Augustine in the eighth book of On Trinity begins to talk of love as involving three substances: the lover, the loved, and love. Modern apologists like Ravi Zacharias have argued that the statement God is Love could only be true if God is essentially and eternally a Triune being: the Father eternally loves the Son through the Holy Spirit. Thus, it was not that God was all alone (a monad) before the creation and had nothing to love, but being the Triune inter-personal God, He ever existed as Love.
Of course, Augustine also talks about the possibility of loving oneself and sees three things involved in this as well: “when the mind knows itself and loves itself, there remains a trinity: mind, love, knowledge; and this trinity is not confounded together by any commingling”. However, in this mono-love, there is only one person, though one may divide the experience into the lover, the loved, and love. Loving oneself is not inter-personal, and therefore possesses no love act of self-giving and submission. Therefore, the concept of the Triune God as Love is considered significant.
One objection raised to this argument goes something like this: If God is love means the Father eternally loves the Son through the Spirit, does God is Judge means the Father eternally judges the Son through the Spirit? And this applies to all statements such as “God is jealous” or “God is a consuming fire”. Is the Father eternally jealous or eternally consuming the Son? The objection tries to reduce the argument to ad absurdum.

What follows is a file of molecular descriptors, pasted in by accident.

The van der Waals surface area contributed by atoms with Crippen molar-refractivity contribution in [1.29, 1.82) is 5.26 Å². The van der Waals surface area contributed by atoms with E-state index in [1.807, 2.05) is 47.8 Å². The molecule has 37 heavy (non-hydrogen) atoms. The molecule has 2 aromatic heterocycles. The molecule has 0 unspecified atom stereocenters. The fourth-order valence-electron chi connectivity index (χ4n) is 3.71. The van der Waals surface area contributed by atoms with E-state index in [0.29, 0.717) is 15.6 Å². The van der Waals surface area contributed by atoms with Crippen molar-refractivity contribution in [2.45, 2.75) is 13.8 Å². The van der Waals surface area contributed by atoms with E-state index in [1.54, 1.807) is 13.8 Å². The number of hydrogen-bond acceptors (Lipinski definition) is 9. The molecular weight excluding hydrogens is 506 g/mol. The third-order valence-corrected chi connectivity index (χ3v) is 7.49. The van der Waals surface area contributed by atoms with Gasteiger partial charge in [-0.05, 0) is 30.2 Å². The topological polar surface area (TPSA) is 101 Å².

A few clarifications are necessary. The objection misses the difference between love and the other mentioned predicates. “Jealous” here is an adjective, not a noun. “Consuming fire” is metaphorical for the righteousness of God in His judgment. “Judge” is an office which stands in relation to the created world. The statement “God is Love” is not the same as “God is Loving”. When one says that “God is Love”, there is an identity of substance and not just participation in or possessing of an attribute. This cannot be predicated of any other being. For instance, one cannot say that Mr. A is Love; we only say Mr. A is loving in nature. To say God is Love is to speak in absolute and infinite terms. The statement “God is Love” points to God as the ground of all morality and personality. Note the following excerpt from a previous post:
There are at least three approaches to understanding Trinity.
The Rational Approach. … personality finds its best explanation in the personal nature of God, whose existence as three persons (I-YOU-HE Sufficiency) in one Godhead is the ground of personhood.
The Moral Approach. It seeks to find in the doctrine of Trinity a rational ground for the absolute nature of moral virtues, such as love, goodness, and joy. If God didn’t eternally exist in a subject-object relationship, then He would be amoral and morality would not be absolute. The doctrine of Trinity provides a rational ground for any discussion of morality with respect to its absolute nature…. [See Illustrating Trinity]
Love is the summation of morality and personality and morality cannot be dissected of each other. To be a person is to be moral. Therefore, the reality of personality and morality must find an ontological ground in an infinite inter-personal Beginning and End of all things. The Triune Persons cannot be FOUR since inter-personal sufficiency is sufficed by the I-YOU-HE tri-personal Sufficiency), or else infinitude would be reduced to finite polytheism without any essential unity. Thus, the revelation of God as Love is crucial to our understanding of every other contingent reality of moral personhood.